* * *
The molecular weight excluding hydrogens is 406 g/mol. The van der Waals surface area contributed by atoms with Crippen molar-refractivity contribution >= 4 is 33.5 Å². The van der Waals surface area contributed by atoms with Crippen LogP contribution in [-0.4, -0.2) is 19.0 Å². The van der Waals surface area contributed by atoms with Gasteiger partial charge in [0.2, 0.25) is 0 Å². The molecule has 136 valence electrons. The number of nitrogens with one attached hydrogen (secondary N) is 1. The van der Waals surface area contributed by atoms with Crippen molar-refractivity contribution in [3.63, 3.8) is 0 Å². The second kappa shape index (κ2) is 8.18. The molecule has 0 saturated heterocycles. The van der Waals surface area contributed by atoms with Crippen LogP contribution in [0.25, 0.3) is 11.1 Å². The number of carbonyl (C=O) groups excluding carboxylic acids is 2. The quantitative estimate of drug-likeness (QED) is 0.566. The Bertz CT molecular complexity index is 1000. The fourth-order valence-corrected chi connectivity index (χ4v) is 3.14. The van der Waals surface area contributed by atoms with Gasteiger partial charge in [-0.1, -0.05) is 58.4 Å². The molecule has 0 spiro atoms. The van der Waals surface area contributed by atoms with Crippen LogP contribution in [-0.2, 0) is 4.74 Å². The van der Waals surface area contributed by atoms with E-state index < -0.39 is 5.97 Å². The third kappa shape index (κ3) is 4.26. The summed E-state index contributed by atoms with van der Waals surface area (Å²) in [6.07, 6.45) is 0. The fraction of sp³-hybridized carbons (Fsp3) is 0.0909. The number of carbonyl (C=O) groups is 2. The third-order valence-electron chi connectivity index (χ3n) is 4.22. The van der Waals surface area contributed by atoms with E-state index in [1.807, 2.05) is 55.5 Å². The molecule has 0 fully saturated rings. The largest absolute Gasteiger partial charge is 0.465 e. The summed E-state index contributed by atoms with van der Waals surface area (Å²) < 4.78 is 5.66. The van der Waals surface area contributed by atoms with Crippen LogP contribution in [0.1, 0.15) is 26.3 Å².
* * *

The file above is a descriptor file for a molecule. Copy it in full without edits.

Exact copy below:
The molecular weight excluding hydrogens is 406 g/mol. The van der Waals surface area contributed by atoms with Crippen molar-refractivity contribution >= 4 is 33.5 Å². The van der Waals surface area contributed by atoms with Crippen LogP contribution in [-0.4, -0.2) is 19.0 Å². The van der Waals surface area contributed by atoms with Gasteiger partial charge in [0.2, 0.25) is 0 Å². The molecule has 136 valence electrons. The number of nitrogens with one attached hydrogen (secondary N) is 1. The van der Waals surface area contributed by atoms with Crippen molar-refractivity contribution in [3.63, 3.8) is 0 Å². The second kappa shape index (κ2) is 8.18. The molecule has 0 saturated heterocycles. The van der Waals surface area contributed by atoms with Crippen LogP contribution in [0.25, 0.3) is 11.1 Å². The number of carbonyl (C=O) groups excluding carboxylic acids is 2. The quantitative estimate of drug-likeness (QED) is 0.566. The Bertz CT molecular complexity index is 1000. The fourth-order valence-corrected chi connectivity index (χ4v) is 3.14. The van der Waals surface area contributed by atoms with Gasteiger partial charge in [-0.1, -0.05) is 58.4 Å². The molecule has 0 spiro atoms. The van der Waals surface area contributed by atoms with Crippen LogP contribution in [-0.2, 0) is 4.74 Å². The van der Waals surface area contributed by atoms with E-state index < -0.39 is 5.97 Å². The third kappa shape index (κ3) is 4.26. The summed E-state index contributed by atoms with van der Waals surface area (Å²) in [6.07, 6.45) is 0. The fraction of sp³-hybridized carbons (Fsp3) is 0.0909. The number of carbonyl (C=O) groups is 2. The third-order valence-electron chi connectivity index (χ3n) is 4.22. The van der Waals surface area contributed by atoms with E-state index in [1.807, 2.05) is 55.5 Å². The molecule has 0 fully saturated rings. The largest absolute Gasteiger partial charge is 0.465 e. The summed E-state index contributed by atoms with van der Waals surface area (Å²) < 4.78 is 5.66. The van der Waals surface area contributed by atoms with Crippen LogP contribution in [0.1, 0.15) is 26.3 Å².